Bone matrix is an organic and mineral composite that confers toughness and hardness to bone. The material properties of this matrix may predict bone fracture risk and could complement clinical fracture risk assessment, which currently relies on bone mineral density. Matrix material properties, like other aspects of bone quality, are biologically determined and anatomically distinct. However, little is known about their regulation in healthy bone or their misregulation in disease. The long-term goal of this research is to identify mechanisms that control matrix material properties, so that ultimately, they can be harnessed therapeutically to prevent skeletal disease and improve craniofacial bone repair. Transforming growth factor-? (TGF-?) was recently identified as the first growth factor to regulate bone matrix material properties. TGF-? inhibits osteoblast gene expression and differentiation, as well as bone matrix material properties, by repressing the function of Runx2, a key osteoblast transcription factor. Although Runx2 integrates signals from many pathways, only TGF-? and glucocorticoids have yet been shown to regulate matrix material properties. Therefore, this proposal aims to investigate cellular and molecular mechanisms by which TGF-? and Runx2 regulate matrix material properties. Osteoblasts are required for the regulation of matrix material properties by TGF-?. Whether osteoblasts modify matrix material properties directly, or indirectly by cooperating with osteoclasts to change bone remodeling activity remains unclear. Using genetic and pharmacologic tools to manipulate osteoclast and osteoblast function in mice, Aim 1 seeks to determine the relative roles of both cell types in the specification of matrix material properties. Bone matrix material properties and mineral concentration will be evaluated by nanoindentation, fracture toughness testing, and X-ray tomographic microscopy. TGF-? can repress or activate the expression of Runx2, apparently by differential utilization of downstream signaling pathways. Since the level of Runx2 function affects matrix material properties, Aim 2 seeks to identify mechanisms by which TGF-? signaling regulates Runx2 to control osteoblast differentiation and matrix material properties. Novel mouse models and in vitro systems will be used. Furthermore, the targets of TGF-? and Runx2 action that result in altered matrix material properties remain to be determined. Several TGF-? and Runx2-regulated gene products have the potential to affect matrix material properties, including non-collagenous bone matrix proteins, proteases, and other signaling molecules.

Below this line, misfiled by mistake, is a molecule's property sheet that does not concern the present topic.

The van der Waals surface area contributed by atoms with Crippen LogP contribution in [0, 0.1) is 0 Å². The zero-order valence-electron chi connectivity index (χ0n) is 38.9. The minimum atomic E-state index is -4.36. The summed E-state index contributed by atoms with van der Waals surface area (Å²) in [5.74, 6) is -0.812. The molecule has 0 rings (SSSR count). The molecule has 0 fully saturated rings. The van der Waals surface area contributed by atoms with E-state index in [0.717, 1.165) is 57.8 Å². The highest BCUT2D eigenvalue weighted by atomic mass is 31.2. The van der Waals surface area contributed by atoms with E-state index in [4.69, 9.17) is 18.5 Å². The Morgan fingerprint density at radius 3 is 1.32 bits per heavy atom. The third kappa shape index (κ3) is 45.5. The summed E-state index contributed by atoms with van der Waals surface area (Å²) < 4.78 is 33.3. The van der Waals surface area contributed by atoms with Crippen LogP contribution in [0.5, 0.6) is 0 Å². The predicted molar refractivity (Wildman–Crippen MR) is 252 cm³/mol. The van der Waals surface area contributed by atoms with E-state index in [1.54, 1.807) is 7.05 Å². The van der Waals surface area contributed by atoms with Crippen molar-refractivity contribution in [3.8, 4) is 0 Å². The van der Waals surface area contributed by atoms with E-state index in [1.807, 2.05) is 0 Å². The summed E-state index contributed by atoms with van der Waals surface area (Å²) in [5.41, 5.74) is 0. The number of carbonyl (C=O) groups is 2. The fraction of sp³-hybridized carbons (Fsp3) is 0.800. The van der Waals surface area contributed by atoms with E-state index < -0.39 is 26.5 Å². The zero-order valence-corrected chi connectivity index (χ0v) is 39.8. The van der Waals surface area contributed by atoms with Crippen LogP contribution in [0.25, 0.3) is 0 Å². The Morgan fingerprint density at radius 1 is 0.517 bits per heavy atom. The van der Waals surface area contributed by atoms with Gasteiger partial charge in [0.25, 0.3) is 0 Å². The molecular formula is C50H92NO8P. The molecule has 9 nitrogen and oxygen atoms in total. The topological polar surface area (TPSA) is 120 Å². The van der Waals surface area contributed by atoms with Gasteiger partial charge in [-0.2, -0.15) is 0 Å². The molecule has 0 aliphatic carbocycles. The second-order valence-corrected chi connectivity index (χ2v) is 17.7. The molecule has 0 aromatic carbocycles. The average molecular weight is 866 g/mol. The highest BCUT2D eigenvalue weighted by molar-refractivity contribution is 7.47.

Aim 3 seeks to identify essential downstream targets through which TGF-? and Runx2 regulate matrix material properties, using a combination of in vivo and in vitro approaches. Overall, the proposed studies seek to test the hypothesis that TGF-? utilizes Smad3 and non-Smad3 mechanisms to differentially control Runx2 activation of osteoblast genes, which in turn establish matrix material properties both directly, and indirectly through the regulation of osteoclast-mediated bone remodeling. This research will elucidate the role of bone matrix material properties in skeletal health and disease.

Public Health Relevance

Relevance Research into the mechanisms that control the bone matrix quality will lead to strategies to prevent skeletal disease and improve skeletal tissue repair, specifically craniofacial bones and perhaps teeth. This project will investigate two specific factors (TGF-? and Runx2) that participate in the regulation of bone matrix quality. This will lead to a closer examination of their regulation in healthy bone or their misregulation during disease processes.

National Institute of Health (NIH)
National Institute of Dental & Craniofacial Research (NIDCR)
Research Project (R01)
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Skeletal Biology Development and Disease Study Section (SBDD)
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Shum, Lillian
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University of California San Francisco
Schools of Medicine
San Francisco
United States
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